Cannabis laws

3/30/20 By DAN ULLOA

Will Cunningham is running to be the Democratic nominee in the New Jersey Second Congressional District because he strongly believes in progressive reform, including changing cannabis laws.

“I am running for Congress because we need regular people in Congress who understand the struggles of working families. South Jersey is home to the poorest counties in the state, the highest rate of teenage pregnancy, and the highest unemployment,” Cunningham said. “One of the best ways to serve underserved communities is to legalize cannabis. The importance of legalization with social justice can not be overstated. This is a once in a lifetime opportunity, and I want to be a part of getting it right”.

Cunningham grew up in Vineland where his family has lived spanning five decades. He had a rough upbringing that included being briefly homeless while in high school. Yet he excelled. He went to Brown University and then graduated from University of Texas Law School. Afterward, he worked for Cory Booker (D-NJ) in the Senate and then the House Oversight Committee.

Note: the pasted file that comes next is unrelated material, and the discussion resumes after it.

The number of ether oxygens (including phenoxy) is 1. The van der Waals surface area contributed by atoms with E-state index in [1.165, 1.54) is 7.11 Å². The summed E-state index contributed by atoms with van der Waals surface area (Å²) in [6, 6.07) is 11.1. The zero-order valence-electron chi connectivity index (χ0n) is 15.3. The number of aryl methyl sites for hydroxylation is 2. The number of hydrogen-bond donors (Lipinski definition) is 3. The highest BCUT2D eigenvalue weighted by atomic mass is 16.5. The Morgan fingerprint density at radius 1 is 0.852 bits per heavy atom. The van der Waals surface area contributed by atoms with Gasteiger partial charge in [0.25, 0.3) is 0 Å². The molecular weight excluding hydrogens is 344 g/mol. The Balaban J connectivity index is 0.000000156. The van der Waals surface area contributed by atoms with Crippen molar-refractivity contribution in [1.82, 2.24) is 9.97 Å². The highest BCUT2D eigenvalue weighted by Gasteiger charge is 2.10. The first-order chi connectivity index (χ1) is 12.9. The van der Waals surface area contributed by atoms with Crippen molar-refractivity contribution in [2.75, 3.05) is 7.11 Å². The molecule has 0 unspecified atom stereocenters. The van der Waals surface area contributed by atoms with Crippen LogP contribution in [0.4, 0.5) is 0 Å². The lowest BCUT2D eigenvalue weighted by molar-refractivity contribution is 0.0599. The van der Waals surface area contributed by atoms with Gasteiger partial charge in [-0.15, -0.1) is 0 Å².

“My work on the House Oversight Committee resulted in national policy changes,” he said regarding his time with the Oversight Committee and its Chairman, the late Elijah Cummings.

Cunningham first ran for Congress in 2018 to be the Democratic congressional nominee in New Jersey Second Congressional District in a primary against Jeff Van Drew, a conservative State Senator from Cape May at the time.

“That was before Van Drew came out as actually being a Trump-Mar A Lago Democrat,”. Cunningham said. On December 19, 2019, Van Drew switched parties with an Oval Office announcement.

Cunningham regards Van Drew and his record with disdain. While a New Jersey State Senator representing Cape May, he had a conservative voting record.

“For me, I saw how problematic he was even when he was in my party,” Cunningham said, noting he voted against the minimum wage increase.

Changing Cannabis Laws